Three years since ‘Yes’.
‘The mental health toll of the marriage equality survey is still being researched. I watched my clients’ depression and anxiety skyrocket through sky-written messages of “Vote No”…’
In 2017, Australia held a plebiscite on Marriage Equality. Well, actually Australia held a voluntary and non-binding postal survey that was supposed to be a plebiscite. It devolved over the year and preceding months as the Turnbull government twice proposed legislation to enact the plebiscite, following an election promise by Tony Abbott, and twice was knocked back by the senate on the grounds that it was, and I paraphrase, harmful and ridiculous.
Regardless of what it was in the eyes of the law, for the LGBTIAQ+ community the postal survey was a winding and anxiety-provoking road to a national opinion poll on the worth and validity of their relationships. Unfortunately, all our fears of a smear campaign against our identities were realised in posters promising child abuse and indoctrination into radical queer theory should the result be a ‘yes’.
The ballots were mailed in September and with them came a fierce debate – one my community had never asked for. Of course, the ferocity of the fight was not matched by any official stance of the opposition’s euphemistic ‘It’s OK to Vote No’ campaign. The ferocity came from individuals and groups on both sides. On one hand, a community was fighting for its right to marry and have their relationships protected by law. On the other, my best bet is the ferocity came from genuine fear: fear of change, and fear of difference.
In psychology we normalise anxiety by talking about how fear can be adaptive. Fear motivates us away from things that might harm us, and for millions of years that has kept us alive. We also fear things that are unfamiliar to us, for the same reason – avoiding potential harm. Unfortunately, a by-product of this can be fear people who are different to us.
This fear is often compounded by another part of human nature: the need to fill in gaps of knowledge with assumed truths, and to categorise things. When these objects are people groups, and these gaps in knowledge are filled with harmful stereotypes, our ignorance becomes fear, and our fear becomes hatred. This in turn forms the basis of sexism, racism, homophobia and transphobia.
In the heat of the marriage equality debate, I was finalising my first dissertation in clinical psychology, on a topical subject: the intimate relationships of the LGBTIAQ+ community. More specifically, the thesis investigated the relationship standards, beliefs and values of same-sex attracted people. The results of my research reinforced what several decades of research have now taught us: the majority of same-sex attracted people desire stable, satisfying, long-term relationships just like anyone else. We’re the same, not different.
My study expanded this research by demonstrating that, by and large, these people valued the same things – expressing their love and caring for one another, , for example – at the same rates that heterosexual people do. That is, in loving relationships, we care about the same things, in the same ways. Finding this, in the middle of that debate, made me want to shout my findings from the rooftops – love does that though.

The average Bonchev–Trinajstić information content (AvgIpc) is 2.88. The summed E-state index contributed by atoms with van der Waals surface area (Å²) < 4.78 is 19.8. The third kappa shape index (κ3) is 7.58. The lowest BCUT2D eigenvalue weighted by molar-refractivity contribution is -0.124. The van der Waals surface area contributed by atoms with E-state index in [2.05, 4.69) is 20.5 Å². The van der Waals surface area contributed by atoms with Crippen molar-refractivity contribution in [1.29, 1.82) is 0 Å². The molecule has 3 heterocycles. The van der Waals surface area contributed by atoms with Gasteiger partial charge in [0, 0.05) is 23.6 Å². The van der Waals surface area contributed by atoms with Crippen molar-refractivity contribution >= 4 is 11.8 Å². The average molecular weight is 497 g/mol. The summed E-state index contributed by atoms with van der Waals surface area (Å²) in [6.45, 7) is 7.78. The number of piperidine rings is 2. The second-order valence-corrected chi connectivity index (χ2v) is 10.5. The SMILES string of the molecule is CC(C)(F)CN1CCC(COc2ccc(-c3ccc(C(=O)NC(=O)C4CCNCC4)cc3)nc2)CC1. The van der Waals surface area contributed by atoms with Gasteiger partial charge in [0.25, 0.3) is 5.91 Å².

Instead, I published my research in a Journal (link below), and did my best to keep it all together while the nation decided whether I’d ever have my dream of a husband, some kids and a dog. I did my best to shout my findings on social media, and be patient as family friends, whose back yards I’d grown up playing in, accused me of pushing an evil agenda. I also did my best to help the young people I volunteered with at an LGBTIAQ+ youth service as the nation argued over their validity as well. My colleagues and I knew they’d need more support during the debate, but we had underestimated what we’d need, and the effects of this debate on us.
The mental health toll of the marriage equality survey is still being researched. I watched my clients’ depression and anxiety skyrocket through sky-written messages of ‘Vote No.’ Personally I spent more nights cuddling my dog and crying over Richard Blanco’s Until We Could than I ever had or have since. To me the poem highlighted the tenderness of what we were really asking for – the right to love, and to do so equally.
It’s been almost three years since the survey now. Gratefully, eventually, yes came. There’s still sweat on my palms when I think about it, and tears in my eyes when I listen to that poem (linked). But I’ve watched our community grow and celebrate love and marriage. I’ve watched as churches stumble on their journey to acceptance, and I became a marriage celebrant to do my part until they caught up. I graduated and have been working with clients – LGBTIAQ+ and otherwise – to support mental health ever since. In my second dissertation, I’m investigating relationship satisfaction in LGBTIAQ+ couples to better support these relationships in couple’s therapy. We expect to again find sameness with heterosexual couples.
Written by Nick Baker. Nick is a gay Christian psychologist (provisional) living in Brisbane and currently finishing a Masters of Clinical Psychology. Nick is passionate about supporting and advocating for people and couples of diverse genders, sexualities, faiths and cultures to navigate these intersections and find acceptance in themselves and society.
Images used are sourced from uplash.com